Huobi Global reportedly plans relocation to the Caribbean
Chinese crypto exchange Huobi, which recently has had to disavow the rumors about massive layoffs inside the company, unveiled the plans to move its headquarters to one of the jurisdictions in the Caribbean, with the Dominican Republic being the first candidate.
In the report from Nov. 1, citing one of the board members, the FT revealed the company’s intention “to go all in in the Caribbean.” The reason is the region’s “super-friendly” crypto stance, common law systems and English language adoption. Among Dominica, the “frontrunners” among the local nations to host Huobi are Panama and the Bahamas.
Huobi representative already met Dominica’s Prime Minister Roosevelt Skerrit last year, and the company would collaborate with the country’s government to enhance its crypto infrastructure.
Currently, the headquarters of Huobi is at the Seychelles islands in the Indian Ocean, with the exchange having offices in Hong Kong, South Korea, Japan and the United States. According to FT, the company plans to move up to 200 employees out of 1,600 to the new HQ.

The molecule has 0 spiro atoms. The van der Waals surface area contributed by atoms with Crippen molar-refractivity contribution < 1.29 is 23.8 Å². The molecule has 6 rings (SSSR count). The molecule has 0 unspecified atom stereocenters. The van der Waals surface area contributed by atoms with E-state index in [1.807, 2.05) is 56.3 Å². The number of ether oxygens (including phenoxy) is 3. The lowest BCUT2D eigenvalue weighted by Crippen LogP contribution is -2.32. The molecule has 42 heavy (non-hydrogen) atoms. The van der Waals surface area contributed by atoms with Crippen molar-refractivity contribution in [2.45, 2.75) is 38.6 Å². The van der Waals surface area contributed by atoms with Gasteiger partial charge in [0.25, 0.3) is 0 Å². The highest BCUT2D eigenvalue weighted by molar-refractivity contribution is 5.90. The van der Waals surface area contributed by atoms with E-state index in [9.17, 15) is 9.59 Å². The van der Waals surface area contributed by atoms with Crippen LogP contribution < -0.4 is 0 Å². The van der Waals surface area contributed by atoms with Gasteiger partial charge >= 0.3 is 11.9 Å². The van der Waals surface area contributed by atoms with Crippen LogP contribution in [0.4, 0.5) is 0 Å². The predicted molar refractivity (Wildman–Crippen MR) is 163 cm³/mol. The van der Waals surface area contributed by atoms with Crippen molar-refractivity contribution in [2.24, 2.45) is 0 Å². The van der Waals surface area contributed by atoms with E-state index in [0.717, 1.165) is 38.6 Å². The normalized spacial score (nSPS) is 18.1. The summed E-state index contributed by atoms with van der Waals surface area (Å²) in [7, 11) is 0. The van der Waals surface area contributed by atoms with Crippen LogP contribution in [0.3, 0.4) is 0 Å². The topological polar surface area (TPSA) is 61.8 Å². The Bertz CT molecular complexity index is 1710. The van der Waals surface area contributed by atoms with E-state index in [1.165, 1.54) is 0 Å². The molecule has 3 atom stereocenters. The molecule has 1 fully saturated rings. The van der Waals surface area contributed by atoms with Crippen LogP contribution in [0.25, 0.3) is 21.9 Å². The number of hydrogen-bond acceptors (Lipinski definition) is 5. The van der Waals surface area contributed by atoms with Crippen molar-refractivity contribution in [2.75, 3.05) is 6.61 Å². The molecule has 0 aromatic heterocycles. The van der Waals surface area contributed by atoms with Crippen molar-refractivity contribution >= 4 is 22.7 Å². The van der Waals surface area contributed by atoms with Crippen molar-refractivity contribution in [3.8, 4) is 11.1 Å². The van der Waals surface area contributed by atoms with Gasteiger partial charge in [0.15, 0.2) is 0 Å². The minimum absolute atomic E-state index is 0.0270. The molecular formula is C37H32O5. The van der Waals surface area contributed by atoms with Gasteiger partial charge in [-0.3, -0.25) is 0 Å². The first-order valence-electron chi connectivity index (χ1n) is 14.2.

The Caribbean became a hot spot for the crypto industry, especially with the United States-founded exchange FTX moving from Hong Kong to the Bahamas in 2021. Among other companies to register in local jurisdictions are Binance, C-Trade and PrimeBit.
Related: The Caribbean is pioneering CBDCs with mixed results amid banking difficulties
In October, About Capital Management (HK) Co. Ltd, a Hong Kong based-asset management firm, became Huobi Global’s controlling shareholder following a successful buyout deal.
Later that month, citing “people familiar” with Huobi, Chinese crypto blogger Colin Wu reported that in the aftermath of the takeover, two top executives resigned from the company, and it was preparing to trim its 1,600-employee staff. Huobi’s spokesperson refuted the rumors about mass layoffs and remarked that the company “enjoys a healthy cash flow.” However, he admitted that due to the crypto market downturn, some cost-cutting could still be on the cards though it didn’t clarify what this could entail.
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